The Court held, inter alia: “It is clear that one of the easy 4 ways of determining the voluntariness of a confessional statement said to have been made by an accused person is when the said statement is taken before a Superior Police Officer for confirmation and countersigning. It is my humble view that if the accused is objecting to the voluntariness of a confessional statement said to have been made by him, he would have ample opportunity during confirmation before a Superior Police Officer to object to its voluntariness. In the case at hand, the 1st and 2nd accused persons have admitted being taken before TPW2 for the confirmation of their confessional statements, but none of them testified on objecting to the voluntariness of their statements before TPW2. Having regard to the pronouncement of the Supreme Court in the Alarape’s case, supra, the confirmation of the 1st and 2nd accused persons’ statements by TPW2 has made the determination of the voluntariness of their statement a lot more easier. In conclusion, I am of the firm view that the two statements sought to be tendered have passed the test of veracity and voluntariness laid down by law and as stated by the Supreme Court in the cases of Alarape Vs The State and Akpan Vs The State, both supra. 5 … the said statements are hereby admitted as Exhibits B, B1 and C, C1 respectively.”
The appellant was dissatisfied with the ruling and appealed to the Court below. The appeal was unsuccessful, hence the instant appeal.
➥ ISSUE(S) & RESOLUTION
I. Whether the Court of appeal was correct when it held that the appellant’s extra-judicial statements were voluntarily made?
RULING: IN RESPONDENT’S FAVOUR.
I.A. The Court below 23 at pages 654 – 655 of the record held thus: “The confessional statements, whose voluntariness was disputed and was being tried and were at the end of the trial admitted as Exhibits B and B1 were made on 8/2/13 and on 25/2/13 respectively. There is nothing in the evidence showing any nexus between a polygraph test of the appellant that ended successfully in his favour on 24/12/2012, and the voluntariness of his confessions made about two months thereafter. By his own testimony, when requested to make a written statement on the same 24/12/2012, he did so voluntarily, and if he was able to voluntarily make a written statement immediately after the conclusion of the polygraph test on 24/12/2012, then the argument that the same test that ended on 24/12/2012 in his favour did violate the voluntariness of his confessions on 8/2/2013, cannot be valid. There is no evidence that shows how the polygraph test of to 24th December, 2012 deprived the appellant of the free will or discretion to make or not to make the confessions about two months later on 8/2/2013 and 25/2/2013. In any case, the issue here is not about the admissibility of the evidence of the 24 appellant while on the lie or truth detector machine and the results of the polygraph test or the written statement he made on 24/12/2012 following the conclusion of the test. The arguments about the admissibility of the polygraph test examination and result in evidence and the Canadian judicial decision in R V. Beland & Phillips (1987) 2 B, are therefore not relevant here.”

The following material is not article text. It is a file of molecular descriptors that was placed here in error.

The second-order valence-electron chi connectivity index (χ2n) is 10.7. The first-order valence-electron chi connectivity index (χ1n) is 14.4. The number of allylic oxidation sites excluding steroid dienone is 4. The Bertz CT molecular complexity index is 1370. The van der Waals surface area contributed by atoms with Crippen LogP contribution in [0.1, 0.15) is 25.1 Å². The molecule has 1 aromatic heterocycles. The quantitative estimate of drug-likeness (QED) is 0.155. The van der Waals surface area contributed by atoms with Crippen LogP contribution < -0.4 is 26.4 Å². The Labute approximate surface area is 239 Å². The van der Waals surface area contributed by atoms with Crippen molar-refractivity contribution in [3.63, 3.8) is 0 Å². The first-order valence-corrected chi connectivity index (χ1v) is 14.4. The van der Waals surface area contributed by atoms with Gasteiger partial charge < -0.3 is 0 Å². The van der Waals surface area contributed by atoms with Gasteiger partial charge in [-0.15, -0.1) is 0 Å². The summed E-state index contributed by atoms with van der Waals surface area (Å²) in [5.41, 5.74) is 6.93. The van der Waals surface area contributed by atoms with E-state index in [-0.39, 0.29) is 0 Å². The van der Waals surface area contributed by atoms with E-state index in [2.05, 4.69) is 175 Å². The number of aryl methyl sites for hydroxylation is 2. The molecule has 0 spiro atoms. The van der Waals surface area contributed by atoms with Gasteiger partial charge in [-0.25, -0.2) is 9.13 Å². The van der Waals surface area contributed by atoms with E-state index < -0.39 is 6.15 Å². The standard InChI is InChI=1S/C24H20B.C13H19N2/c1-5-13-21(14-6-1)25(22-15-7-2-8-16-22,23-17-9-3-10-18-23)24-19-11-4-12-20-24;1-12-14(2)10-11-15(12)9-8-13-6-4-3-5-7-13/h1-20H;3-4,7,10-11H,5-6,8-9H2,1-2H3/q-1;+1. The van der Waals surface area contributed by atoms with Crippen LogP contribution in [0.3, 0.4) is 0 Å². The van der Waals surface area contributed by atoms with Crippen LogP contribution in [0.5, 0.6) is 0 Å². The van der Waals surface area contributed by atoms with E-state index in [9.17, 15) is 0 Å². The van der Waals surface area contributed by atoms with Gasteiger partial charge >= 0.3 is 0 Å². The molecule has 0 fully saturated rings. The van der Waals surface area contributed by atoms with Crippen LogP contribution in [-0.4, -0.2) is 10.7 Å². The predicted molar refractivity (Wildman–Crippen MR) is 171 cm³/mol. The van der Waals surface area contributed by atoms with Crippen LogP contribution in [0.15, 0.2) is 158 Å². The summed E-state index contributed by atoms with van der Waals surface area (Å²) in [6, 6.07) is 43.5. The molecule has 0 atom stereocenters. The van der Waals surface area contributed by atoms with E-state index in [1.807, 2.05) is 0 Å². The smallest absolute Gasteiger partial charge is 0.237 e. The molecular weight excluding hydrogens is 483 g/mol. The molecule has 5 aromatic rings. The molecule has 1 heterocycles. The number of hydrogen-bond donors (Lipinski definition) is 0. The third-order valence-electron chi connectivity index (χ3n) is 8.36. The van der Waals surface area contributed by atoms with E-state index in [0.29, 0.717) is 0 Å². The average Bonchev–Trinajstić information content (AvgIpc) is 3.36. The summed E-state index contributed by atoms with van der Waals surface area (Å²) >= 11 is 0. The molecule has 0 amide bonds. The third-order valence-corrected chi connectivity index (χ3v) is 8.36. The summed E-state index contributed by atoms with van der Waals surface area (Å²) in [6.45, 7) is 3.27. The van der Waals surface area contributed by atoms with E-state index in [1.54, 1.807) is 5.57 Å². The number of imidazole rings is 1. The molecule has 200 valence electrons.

I am in complete agreement with their Lordships in this regard, particularly as there was no attempt by the prosecution to tender any polygraph test results in evidence.
I.B. It behoves any suspect who alleges that his statement was obtained under duress, to take advantage of the opportunity of being taken before a superior police officer, to complain. The appellant did not complain, rather, on both occasions he admitted that he made the statements voluntarily. Learned counsel for the appellant submitted that the appellant was not in a position to complain because the superior officer, TPW2, was complicit in his oppression. With due respect to him, his address, no matter how erudite, cannot be a substitute for evidence. The Court below observed, and I agree with their Lordships, that if indeed, he had reasons why he felt compelled to confirm the voluntariness of his statements before TPW2, he had an opportunity during his defence in the TWT to explain his position to the Court. I also agree with their Lordships that the appellant’s confirmation that he made the statements voluntarily is consistent with the evidence of TPW1 and TPW2 during the TWT that the statements were voluntarily made. In my view, the affirmation by the Court below of the holding of the learned trial Judge in this regard cannot be faulted.
I.C. As observed earlier, digital recordings were made of the interview sessions and converted into DVDs, which were tendered in Court. The appellant has not raised any serious challenge to the recordings. The testimony of TPW3 remained unimpeached under cross-examination.
➥ MISCELLANEOUS POINTS
➥ REFERENCED (STATUTE)
Sections 14, 28, 29(1), (2) and (5) and 31 of the Evidence Act.
➥ REFERENCED (CASE)
➥ REFERENCED (OTHERS)